Which Products Make the Cut?

Control state agencies regularly revisit questions about the stock in their stores or warehouses. How much space should be devoted to each category, brand or product? And when should they add a new item, or delist an existing one?

This task of overseeing Stock Keeping Units (SKUs) is greatly aided by the wealth of stats now available in the digital age. Control states have tapped into data to monitor sales figures, category trends, customer profiles and more.

Armed with the right information, control states can provide customers a broadly appealing selection of wine and spirits, while maximizing profits for their states.

 

Smart Stocking

Today’s customers are increasingly knowledgeable and 
adventurous about their tastes for alcohol. Especially among Millennials, they purchase based on experimentation and 
connoisseurship.

Accordingly, the Virginia Department of Alcohol Beverage Control tries to avoid “unnecessary product proliferation that makes it harder for the customer to find what they want,” says Becky Gettings, Communications Director at the VABC.

This requires determining what is and isn’t clutter. When opening a new store, “We target by demographics,” Gettings says. “If a new store has a similar demographic [to another] we perform sales analysis to see what that group has been buying in the most recent 12 months and we make an assortment for the new store based on that result.”

For existing stores, “We continuously monitor consumer and sales trends to make sure that we are offering what our customers want,” she adds. “Bourbon is hot right now.”

The New Hampshire Liquor Commission also relies heavily upon digital tracking, and insight from business representatives.

Working with customized analytics designed specifically for the NHLC’s purchasing habits, industry experts called “Category Management Captains” — enlisted from Constellation Brands, and Southern Wine and Spirits of New England — create shelf sets for the state stores.

Naturally, there are checks and balances. The shelf sets are looked over by a committee of local brokers, which reviews for “accuracy, fairness and logical sense,” says Richard D. Gerrish, NHLC Director of Sales, Marketing, Merchandising and Distribution. The NHLC retains final approval on SKUs. In this way, each store set is refreshed every year.

 

Follow the Trends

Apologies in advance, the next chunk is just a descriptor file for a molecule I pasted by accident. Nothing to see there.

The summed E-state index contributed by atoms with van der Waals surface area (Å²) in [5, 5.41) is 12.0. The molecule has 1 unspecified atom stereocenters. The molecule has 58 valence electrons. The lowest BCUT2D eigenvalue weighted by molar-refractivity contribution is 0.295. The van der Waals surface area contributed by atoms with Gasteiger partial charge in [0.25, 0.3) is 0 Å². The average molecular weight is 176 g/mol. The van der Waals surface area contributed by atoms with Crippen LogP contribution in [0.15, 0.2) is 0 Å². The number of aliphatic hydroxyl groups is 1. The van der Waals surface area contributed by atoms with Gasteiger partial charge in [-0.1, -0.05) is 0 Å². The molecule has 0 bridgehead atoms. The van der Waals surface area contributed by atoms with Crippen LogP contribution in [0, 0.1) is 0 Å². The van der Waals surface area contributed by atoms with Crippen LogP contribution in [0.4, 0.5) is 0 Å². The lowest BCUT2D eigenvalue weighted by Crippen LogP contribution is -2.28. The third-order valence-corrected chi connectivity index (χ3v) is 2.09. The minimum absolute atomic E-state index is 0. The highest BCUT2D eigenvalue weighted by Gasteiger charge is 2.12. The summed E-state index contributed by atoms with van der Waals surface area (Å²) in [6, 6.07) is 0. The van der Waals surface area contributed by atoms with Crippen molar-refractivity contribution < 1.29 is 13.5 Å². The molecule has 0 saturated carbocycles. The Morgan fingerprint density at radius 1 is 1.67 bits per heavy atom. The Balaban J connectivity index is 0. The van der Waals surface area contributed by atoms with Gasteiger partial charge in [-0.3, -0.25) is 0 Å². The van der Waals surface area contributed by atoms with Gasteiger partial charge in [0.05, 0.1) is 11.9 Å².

Among the most important data to monitor is customer purchases. It is critical that agencies stay up to date on the ebb and flow of consumer trends.

“A few years ago, confectionary flavored vodkas were trending up, and our selection of those products increased with the increased sales,” recalls Stacy Kriedeman, Director of External Affairs for the Pennsylvania Liquor Control Board. “However, now flavored whiskeys are on the rise and so are the number of flavored whiskeys on our shelves.”

Failure to recognize declining categories may result in unsold stock sitting on shelves. That space could have gone to more-popular, better-selling products. And if agencies are slow to respond to upward trends, they may miss out on profit.

The Wyoming Liquor Division, which operates only the warehouse side of the business, keeps “approximately three months worth of product in our warehouse to accommodate any increase and to avoid out-of-stock issues,” explains Angie Lebeda, WLD purchasing manager.

Staying on top of positive trends has paid dividends for other agencies.

“When Pinot Noir experienced a surge in sales nationwide, the NHLC was able to increase the number of different brands of Pinot Noir in stock and expand shelf space to accommodate the category’s increase in sales,” Gerrish remembers. “Similarly, the latest trends in wine include Prosecco and Moscato, and as they become more popular, those products will experience an upturn in our stores as well.”

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To Add or Not to Add?

Like other states, Pennsylvania holds several listing periods each year. The agency accepts requests from vendors to stock new products.

Category managers review the submissions. They assign one of four “category roles” to each potentially new SKU: mature, maintain, growing, or emerging. Submissions are further broken down by price segments: value, standard, premium, super-premium, and ultra-premium.

“When we open the listing period, the buyer’s focus is on the growing and emerging categories, and we ask vendors to keep that in mind when submitting a listing,” Kriedeman explains.

Once the listing period closes, buyers go through the 
categorized submissions to determine what products interest the agency.

“They make decisions based on category roles and marketing support,” Kriedeman says. “We factor in the dollars the supplier is going to spend in our market to promote the product.”

This includes advertising in the agency’s Taste magazine, holding in-store tastings and handing out coupons.